Ooooooh!

The suspects were as baffled as anyone as to why they were suddenly being picked up, perhaps fearing the work of a supergrass. But then, on June 12, some of the most senior members of Britain’s criminal fraternity received a text on their mobiles that made everything clear. The top-secret, encrypted messaging platform EncroChat, which they had for four years used for their business, had been compromised by law enforcement agencies. The message from the shadowy France-based provider was stark: “We can no longer guarantee the security of your device. We advise you to power off and physically dispose of your device immediately.”

But for many of the 10,000 UK users it was too late. The police had already begun kicking down front doors. EncroChat handsets, which cost around £3,000 a year, provided gangsters with a supposedly secure network on which they could deal drugs, order gangland hits, arrange money laundering and carry out their underworld activity.

Emerging in 2016 to replace an end-to-end encrypted service that was disabled, EncroChat became the go-to platform for top-tier criminals.

Britain’s National Crime Agency, with European law enforcement bodies, had spent four years trying to crack the system without success. But in April, cyber specialists working with the French police managed to hack into the network without being detected.

They were able to eavesdrop on millions of chilling messages and harvest a treasure trove of evidence. Nikki Holland, director of investigations at the NCA, said: “It was like getting the keys to Aladdin’s cave”, while her deputy, Matt Horne, likened it to “cracking the criminals’ Enigma code”.

Entirely unconnected, didn’t James Stunt just get arrested?

And the bloke I’d really like not to be at the moment is the cryptographer behind EncroChat. That sounds like a rather desperate position to have right now.

26 thoughts on “Ooooooh!”

  1. “But for many of the 10,000 UK users it was too late. The police had already begun kicking down front doors.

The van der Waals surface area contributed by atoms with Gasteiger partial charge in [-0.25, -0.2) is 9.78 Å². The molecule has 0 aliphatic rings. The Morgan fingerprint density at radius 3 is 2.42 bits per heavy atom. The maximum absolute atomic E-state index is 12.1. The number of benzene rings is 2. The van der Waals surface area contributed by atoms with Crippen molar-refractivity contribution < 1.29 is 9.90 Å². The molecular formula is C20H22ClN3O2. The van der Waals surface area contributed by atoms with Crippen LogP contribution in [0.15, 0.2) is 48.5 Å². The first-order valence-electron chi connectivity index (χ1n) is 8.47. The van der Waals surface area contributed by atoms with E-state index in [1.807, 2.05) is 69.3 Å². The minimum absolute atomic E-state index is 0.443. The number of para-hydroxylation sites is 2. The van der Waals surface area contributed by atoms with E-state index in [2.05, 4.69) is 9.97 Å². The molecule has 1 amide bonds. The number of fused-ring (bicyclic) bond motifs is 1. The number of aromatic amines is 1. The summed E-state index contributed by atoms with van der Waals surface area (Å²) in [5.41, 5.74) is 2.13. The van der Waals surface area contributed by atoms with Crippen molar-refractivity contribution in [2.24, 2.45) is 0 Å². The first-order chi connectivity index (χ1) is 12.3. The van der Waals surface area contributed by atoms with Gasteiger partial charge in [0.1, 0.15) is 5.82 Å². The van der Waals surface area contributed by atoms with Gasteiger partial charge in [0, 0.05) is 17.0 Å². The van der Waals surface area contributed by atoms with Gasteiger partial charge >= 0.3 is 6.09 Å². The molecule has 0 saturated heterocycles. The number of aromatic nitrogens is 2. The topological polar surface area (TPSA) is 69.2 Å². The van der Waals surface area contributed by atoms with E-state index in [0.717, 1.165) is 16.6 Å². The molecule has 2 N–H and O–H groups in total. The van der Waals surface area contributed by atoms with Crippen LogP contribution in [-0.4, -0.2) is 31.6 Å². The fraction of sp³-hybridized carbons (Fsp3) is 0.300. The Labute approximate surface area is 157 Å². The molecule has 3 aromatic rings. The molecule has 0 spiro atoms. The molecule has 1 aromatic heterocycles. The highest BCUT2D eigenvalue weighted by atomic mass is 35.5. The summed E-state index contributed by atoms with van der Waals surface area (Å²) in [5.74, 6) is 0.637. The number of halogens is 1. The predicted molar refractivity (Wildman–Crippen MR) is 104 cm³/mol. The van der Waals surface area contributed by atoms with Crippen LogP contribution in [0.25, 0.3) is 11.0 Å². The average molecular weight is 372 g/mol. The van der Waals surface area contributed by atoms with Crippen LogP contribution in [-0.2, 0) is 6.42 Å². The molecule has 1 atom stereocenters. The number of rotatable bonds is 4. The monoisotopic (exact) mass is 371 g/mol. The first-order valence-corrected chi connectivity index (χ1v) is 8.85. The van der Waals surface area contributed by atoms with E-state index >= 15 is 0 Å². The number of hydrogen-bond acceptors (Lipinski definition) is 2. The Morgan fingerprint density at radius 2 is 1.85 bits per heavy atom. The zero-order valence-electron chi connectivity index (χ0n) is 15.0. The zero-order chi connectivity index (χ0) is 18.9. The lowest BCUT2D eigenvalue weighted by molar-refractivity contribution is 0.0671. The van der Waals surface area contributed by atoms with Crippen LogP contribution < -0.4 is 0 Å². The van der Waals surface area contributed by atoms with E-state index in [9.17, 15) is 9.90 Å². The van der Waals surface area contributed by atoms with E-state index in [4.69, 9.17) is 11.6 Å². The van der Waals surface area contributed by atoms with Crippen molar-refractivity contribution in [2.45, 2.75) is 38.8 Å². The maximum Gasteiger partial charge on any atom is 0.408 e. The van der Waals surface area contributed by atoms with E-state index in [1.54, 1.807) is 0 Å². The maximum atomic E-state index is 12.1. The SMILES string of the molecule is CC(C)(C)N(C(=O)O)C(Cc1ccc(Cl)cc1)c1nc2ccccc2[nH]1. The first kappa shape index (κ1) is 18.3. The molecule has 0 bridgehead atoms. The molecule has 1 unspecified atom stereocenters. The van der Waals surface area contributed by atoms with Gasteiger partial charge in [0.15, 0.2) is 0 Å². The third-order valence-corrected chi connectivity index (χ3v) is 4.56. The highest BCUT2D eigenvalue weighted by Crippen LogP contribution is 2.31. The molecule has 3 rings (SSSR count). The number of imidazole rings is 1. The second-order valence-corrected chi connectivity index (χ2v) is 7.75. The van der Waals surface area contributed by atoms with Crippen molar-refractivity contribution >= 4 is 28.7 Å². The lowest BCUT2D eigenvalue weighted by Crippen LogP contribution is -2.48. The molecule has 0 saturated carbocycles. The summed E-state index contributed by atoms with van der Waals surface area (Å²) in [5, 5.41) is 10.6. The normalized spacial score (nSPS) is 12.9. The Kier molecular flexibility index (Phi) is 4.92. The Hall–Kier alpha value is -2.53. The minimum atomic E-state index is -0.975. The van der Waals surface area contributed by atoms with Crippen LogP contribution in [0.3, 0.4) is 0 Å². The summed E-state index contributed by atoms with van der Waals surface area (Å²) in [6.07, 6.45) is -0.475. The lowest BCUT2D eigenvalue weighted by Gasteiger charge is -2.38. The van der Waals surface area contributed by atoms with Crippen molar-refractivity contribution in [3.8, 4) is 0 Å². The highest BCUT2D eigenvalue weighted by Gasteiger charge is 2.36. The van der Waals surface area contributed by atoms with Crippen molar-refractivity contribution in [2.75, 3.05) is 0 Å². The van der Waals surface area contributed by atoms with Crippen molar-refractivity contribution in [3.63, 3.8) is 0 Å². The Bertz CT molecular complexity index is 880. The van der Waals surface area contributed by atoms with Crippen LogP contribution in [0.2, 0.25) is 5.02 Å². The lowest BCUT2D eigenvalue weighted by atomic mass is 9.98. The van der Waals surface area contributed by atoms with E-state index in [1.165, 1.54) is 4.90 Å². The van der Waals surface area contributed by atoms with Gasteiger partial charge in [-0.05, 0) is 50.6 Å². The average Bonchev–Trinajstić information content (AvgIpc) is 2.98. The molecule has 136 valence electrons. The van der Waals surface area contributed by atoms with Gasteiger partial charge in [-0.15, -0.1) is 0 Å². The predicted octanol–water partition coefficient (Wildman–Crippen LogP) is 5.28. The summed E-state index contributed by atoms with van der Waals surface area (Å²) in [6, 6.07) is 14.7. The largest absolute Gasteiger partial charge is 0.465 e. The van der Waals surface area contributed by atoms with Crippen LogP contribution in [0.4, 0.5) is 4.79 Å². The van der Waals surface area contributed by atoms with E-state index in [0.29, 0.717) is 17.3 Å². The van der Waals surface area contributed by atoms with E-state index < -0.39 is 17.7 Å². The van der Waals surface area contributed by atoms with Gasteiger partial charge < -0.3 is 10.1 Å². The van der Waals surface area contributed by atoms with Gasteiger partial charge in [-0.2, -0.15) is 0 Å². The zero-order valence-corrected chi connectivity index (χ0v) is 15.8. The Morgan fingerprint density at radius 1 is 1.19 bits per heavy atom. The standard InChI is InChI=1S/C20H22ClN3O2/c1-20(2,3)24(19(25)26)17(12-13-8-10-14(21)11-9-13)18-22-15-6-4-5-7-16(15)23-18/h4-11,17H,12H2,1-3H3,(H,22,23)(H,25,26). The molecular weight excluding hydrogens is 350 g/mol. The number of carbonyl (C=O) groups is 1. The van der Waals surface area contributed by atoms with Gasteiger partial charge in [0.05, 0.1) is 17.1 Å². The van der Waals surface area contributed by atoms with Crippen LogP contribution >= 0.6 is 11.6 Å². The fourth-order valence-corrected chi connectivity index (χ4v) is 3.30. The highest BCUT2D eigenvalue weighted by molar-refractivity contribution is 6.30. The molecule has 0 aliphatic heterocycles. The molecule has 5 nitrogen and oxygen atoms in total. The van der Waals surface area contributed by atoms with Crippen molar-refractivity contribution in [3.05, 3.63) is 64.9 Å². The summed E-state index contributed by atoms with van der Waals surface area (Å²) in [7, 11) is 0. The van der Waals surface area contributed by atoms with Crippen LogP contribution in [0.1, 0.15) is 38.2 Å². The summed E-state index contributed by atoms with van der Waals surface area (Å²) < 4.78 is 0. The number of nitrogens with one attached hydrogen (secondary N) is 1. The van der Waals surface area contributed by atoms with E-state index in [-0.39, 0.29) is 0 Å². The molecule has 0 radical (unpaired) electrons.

Were they allowed to enjoy it this time?

  2. Is it just coincidence that the photos of cash in the article appear to be issued by Scottish banks?

    Is this some sort of Great Train robbery in reverse? (IIRC, the notes stolen then were being sent to BoE for destruction.) Were this lot ready to be sent back over the non-border for laundering?

    Where’s all the legal tender?

  3. Cue calls for encryption to be banned or backdoored. Why don’t you trust civil servants with the keys to your online banking? They are so competent with everything else.

  4. “And the bloke I’d really like not to be at the moment is the cryptographer behind EncroChat”

    To be fair to him/her the authorities would undoubtedly have had access to some seriously powerful computers, so breaking this encryption would have been, if not easy, then really just a matter of time.

  5. A quick google says the gov basically got a key logger on the phones. The encryption was not cracked, it was bypassed.

  6. So Much For Subtlety

    If I were the police I wouldn’t be telling people I broke the encryption. Or if they found out, I wouldn’t be telling them it was the work of some boffins.

    I would tell the media that one member of the group was really angry because another member of the group was banging his sister so he flipped on them. Without specifying which member.

    I figure a good percentage of them will be banging someone’s sister. So they will clean up what the Courts can’t convict. Problem solved.

  7. With the cracking of the original Enigma machines, they were at pains to make sure that the Germans weren’t aware that their security had been compromised.
    It’s possible that in this case, the encryption wasn’t broken but they want people to believe that so as to discourage people from using it in the future.

  8. Ooooh, just like in ‘The Wire’.

    Which is a good box set to churn through.

    Although I wish they’d use subtitles as I can’t understand half of what the brothers are saying, ya feel me?

  9. I’m going to call out that this is truckloads of bullshit. EncroChat handsets? Show me one. Just one. One physical device and where it was ever sold for £3000.

    “Chief Constable Peter Goodman, of the National Police Chiefs’ Council, said: “Criminals have been using these devices believing they were indecipherable by law enforcement.”

    That’s what this is really about. Pretending they can break strong crypto. I seriously doubt that they have. Security researchers can’t do that, and they’re about 100 times better at this than the people plod employ. What they’ve probably really done is either infiltrate the company “have this money, we’ll ignore your criminality and you give us the keys” or infiltrated the network: buy some product, arrest people, get them to do deals, all the way up to the big guys.

    Of course, they won’t get all the big guys so some other big guy takes over their turf. The distribution of product is delayed for perhaps hours, a few days perhaps.

  10. A Professor Murphy wants to know what is to happen with respect to the tax liabilities that all of these people should have paid

  11. I agree with BoM4.

    Plod has lots of form for tall tales of super-coups that evaporate on contact with courts.